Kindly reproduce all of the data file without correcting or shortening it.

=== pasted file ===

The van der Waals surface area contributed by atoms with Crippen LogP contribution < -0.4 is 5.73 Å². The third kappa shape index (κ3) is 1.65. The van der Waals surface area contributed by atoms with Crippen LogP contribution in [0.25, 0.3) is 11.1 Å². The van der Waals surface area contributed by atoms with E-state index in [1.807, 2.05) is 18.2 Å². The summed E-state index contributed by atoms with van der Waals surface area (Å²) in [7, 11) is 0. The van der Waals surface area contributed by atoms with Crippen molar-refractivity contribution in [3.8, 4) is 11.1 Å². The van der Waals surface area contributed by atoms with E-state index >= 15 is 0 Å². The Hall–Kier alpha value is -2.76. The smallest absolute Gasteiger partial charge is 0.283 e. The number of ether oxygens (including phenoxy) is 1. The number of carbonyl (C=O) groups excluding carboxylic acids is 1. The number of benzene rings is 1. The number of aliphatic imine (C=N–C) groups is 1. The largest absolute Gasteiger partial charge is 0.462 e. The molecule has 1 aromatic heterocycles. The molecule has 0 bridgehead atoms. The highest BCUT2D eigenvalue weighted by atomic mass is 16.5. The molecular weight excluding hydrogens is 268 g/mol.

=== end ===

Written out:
The van der Waals surface area contributed by atoms with Crippen LogP contribution < -0.4 is 5.73 Å². The third kappa shape index (κ3) is 1.65. The van der Waals surface area contributed by atoms with Crippen LogP contribution in [0.25, 0.3) is 11.1 Å². The van der Waals surface area contributed by atoms with E-state index in [1.807, 2.05) is 18.2 Å². The summed E-state index contributed by atoms with van der Waals surface area (Å²) in [7, 11) is 0. The van der Waals surface area contributed by atoms with Crippen molar-refractivity contribution in [3.8, 4) is 11.1 Å². The van der Waals surface area contributed by atoms with E-state index >= 15 is 0 Å². The Hall–Kier alpha value is -2.76. The smallest absolute Gasteiger partial charge is 0.283 e. The number of ether oxygens (including phenoxy) is 1. The number of carbonyl (C=O) groups excluding carboxylic acids is 1. The number of benzene rings is 1. The number of aliphatic imine (C=N–C) groups is 1. The largest absolute Gasteiger partial charge is 0.462 e. The molecule has 1 aromatic heterocycles. The molecule has 0 bridgehead atoms. The highest BCUT2D eigenvalue weighted by atomic mass is 16.5. The molecular weight excluding hydrogens is 268 g/mol.